Fossil projects face new hurdles from PDX to NYC
November 16, 2015

Fossil projects face opposition across N. America

Fossil infrastructure faced new setbacks last week, as New York Gov. Andrew Cuomo rejected plans for a liquefied natural gas terminal off Long Island and Justin Trudeau’s new Canadian government moved to ban tanker traffic in northern BC waters, effectively blocking the Northern Gateway pipeline from Alberta. Leapfrogging the consideration of individual projects, the Portland City Council voted unanimously to oppose new fossil fuel transportation and storage there, the strongest such municipal resolution yet on record. In the wake of President Obama’s Keystone XL pipeline rejection, campaigners scoffed at the notion that oil would move by rail instead, pointing to the same cost and infrastructure issues that Shell cited when bailing from its Carmon Creek project in Alberta last month.

Testing new ways for EVs to give back to the grid

The microgrid at the University of California-San Diego will host nine electric vehicles that can help power the campus utility with their batteries, testing whether EVs can provide rolling power storage to the grid, the university announced last week. This pilot program is an upgrade from common EV load management, which merely adjusts how fast the EVs draw power from the grid. In Michigan, Kettering University researchers are testing an automated home system to juggle the flow of power between EV, rooftop solar, and the grid. EVs have about half the climate footprint of comparable gasoline cars, according to a new report from the Union of Concerned Scientists.

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Ripple effects of melting, sea level, and refugees

A Greenland glacier that holds enough water to raise the ocean by half a meter has tripled its melting rate since 2012, according to a new study in Science. The research was part of a much larger effort aimed at anticipating how much sea level rise is already inevitable because of global warming, and how fast it will occur. But there’s a big difference between what’s already inevitable and the outcome if the planet warms by 4˚C, as these dramatic photo simulations demonstrate. Warming also displaces people, compounding problems of political instability and refugee migration, as described in this thoughtful analysis that’s especially trenchant after the Paris terror attacks.

Clean energy lays claim to public land and waters

Nearly 400,000 acres of public land in the California desert will be earmarked for streamlined approval of renewable energy projects, while 5.3 million acres will get permanent conservation status, according to a federal plan released last week. The plan—in the works since 2008—won praise from conservationists, unlike last year’s draft. On the opposite coast, two firms snapped up the rights at auction to build offshore wind farms on 340,000 acres off the New Jersey coast, and the world’s biggest offshore wind developer announced plans for a wind farm that will produce up to 1,000 megawatts 15 miles from the Massachusetts coastline.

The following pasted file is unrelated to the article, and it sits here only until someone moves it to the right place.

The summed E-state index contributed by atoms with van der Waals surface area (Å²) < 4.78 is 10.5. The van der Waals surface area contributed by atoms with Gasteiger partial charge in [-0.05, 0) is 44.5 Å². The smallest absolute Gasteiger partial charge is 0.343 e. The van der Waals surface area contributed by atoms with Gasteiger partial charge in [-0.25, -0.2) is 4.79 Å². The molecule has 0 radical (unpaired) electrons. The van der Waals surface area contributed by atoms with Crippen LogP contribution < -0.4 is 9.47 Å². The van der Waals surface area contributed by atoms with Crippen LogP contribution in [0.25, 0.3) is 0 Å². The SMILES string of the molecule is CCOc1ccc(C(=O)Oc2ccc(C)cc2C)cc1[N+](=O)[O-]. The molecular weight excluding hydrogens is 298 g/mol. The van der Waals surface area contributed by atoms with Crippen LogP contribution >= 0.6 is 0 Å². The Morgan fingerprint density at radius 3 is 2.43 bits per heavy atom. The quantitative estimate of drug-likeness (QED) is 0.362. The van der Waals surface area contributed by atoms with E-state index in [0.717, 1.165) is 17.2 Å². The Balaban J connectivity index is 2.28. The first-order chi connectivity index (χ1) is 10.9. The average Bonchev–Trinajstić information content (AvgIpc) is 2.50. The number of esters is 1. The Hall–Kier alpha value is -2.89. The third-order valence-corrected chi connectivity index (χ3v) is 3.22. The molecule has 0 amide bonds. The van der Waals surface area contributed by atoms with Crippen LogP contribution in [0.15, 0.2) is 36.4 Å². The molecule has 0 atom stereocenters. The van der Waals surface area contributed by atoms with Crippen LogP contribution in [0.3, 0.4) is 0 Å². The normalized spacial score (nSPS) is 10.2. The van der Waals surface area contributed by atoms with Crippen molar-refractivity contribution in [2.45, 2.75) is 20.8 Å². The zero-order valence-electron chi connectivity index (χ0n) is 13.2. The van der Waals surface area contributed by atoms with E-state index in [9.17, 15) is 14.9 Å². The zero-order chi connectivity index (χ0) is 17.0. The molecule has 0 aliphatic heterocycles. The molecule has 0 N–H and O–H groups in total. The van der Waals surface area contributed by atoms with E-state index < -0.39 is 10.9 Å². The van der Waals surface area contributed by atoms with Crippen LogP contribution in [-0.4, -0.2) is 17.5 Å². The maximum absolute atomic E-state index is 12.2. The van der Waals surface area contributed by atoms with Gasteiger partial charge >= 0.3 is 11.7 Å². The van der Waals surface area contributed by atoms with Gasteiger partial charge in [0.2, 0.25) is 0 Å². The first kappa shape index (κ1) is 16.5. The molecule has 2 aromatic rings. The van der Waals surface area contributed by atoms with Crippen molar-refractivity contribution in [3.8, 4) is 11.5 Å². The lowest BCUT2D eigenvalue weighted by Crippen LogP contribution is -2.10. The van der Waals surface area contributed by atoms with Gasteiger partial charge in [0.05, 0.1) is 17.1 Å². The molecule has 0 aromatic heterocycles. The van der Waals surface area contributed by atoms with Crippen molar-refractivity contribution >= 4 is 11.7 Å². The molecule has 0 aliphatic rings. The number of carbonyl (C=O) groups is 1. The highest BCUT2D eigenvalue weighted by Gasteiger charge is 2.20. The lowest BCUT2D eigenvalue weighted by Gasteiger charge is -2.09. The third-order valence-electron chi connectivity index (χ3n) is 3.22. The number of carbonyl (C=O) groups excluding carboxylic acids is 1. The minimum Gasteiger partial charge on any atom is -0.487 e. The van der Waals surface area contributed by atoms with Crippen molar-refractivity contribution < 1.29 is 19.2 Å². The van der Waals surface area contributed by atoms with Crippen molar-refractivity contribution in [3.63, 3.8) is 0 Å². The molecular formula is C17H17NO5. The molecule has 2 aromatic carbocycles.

Battles over solar rules spread to 42 states

The nation-wide battle over the rules of the road for solar power revved up last week, as Florida utilities poured more than $2 million into a ballot measure that would muddy the waters alongside a planned 2016 citizen initiative to open the state’s solar market to third-party leasing. The Florida fight, in a sunny state whose restrictive rules have held solar installations to a mere sixth of New Jersey’s installed PV capacity, is just the latest of the solar skirmishes affecting net metering, fixed charges, and other policies in 42 states, including hot fights in Utah and Massachusetts.

Shifting subsidies for a stabler climate

Fossil fuel subsidies came under scrutiny last week when Oil Change International tallied $450 billion in G20 state spending to maintain the fossil-fuel economy. Much of that comes in Chinese, Russian, Saudi, and Brazilian state-owned energy operations, but the UK earned special criticism as the only G7 country to increase its subsidies of coal, oil, and gas, according to the report. On the other side of the ledger, the Green Climate Fund approved its first climate finance awards, with $217 million in funding for clean energy projects in Latin America, $25 million for off-grid solar in East Africa, and over $100 million in adaptation in six other projects in the developing world.

Short take: Paris summit to go forward

While climate leaders applauded the French government’s decision not to postpone the climate talks in Paris in the wake of the terrorist acts that took the lives of 129 people, French Prime Minister Manuel Valls announced a ban on various planned demonstrations, concerts, and related events, citing new security measures. A climate march scheduled at the start of the meetings and anticipated to draw up to 200,000 people may be canceled due to security concerns and out of respect for the victims of the terrorist acts.

Image: Offshore wind turbines greet the rising sun. Photo by Stephen Bowler, via Flickr


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Author Bio

For over 20 years, Seth has covered issues of natural resources and the environment as a freelance journalist for numerous publications, including The Nation, Sierra, Orion, Newsweek, and the Christian Science Monitor.  He is the co-editor and co-author of Salmon Nation: People, Fish, and Our Common Home (Ecotrust, 1999) and author of Saving Our Ancient Forests (Living Planet Press, 1991). He taught environmental journalism for two semesters at Brown University and directed the forestry programs of northern California’s Mattole Restoration Council from 2006 to 2011. Seth’s work with Climate Solutions marks a return to his academic roots: he holds an A.B. from Stanford in Energy Studies (1983), and an M.S. from UC Berkeley’s Energy and Resources Group (1990).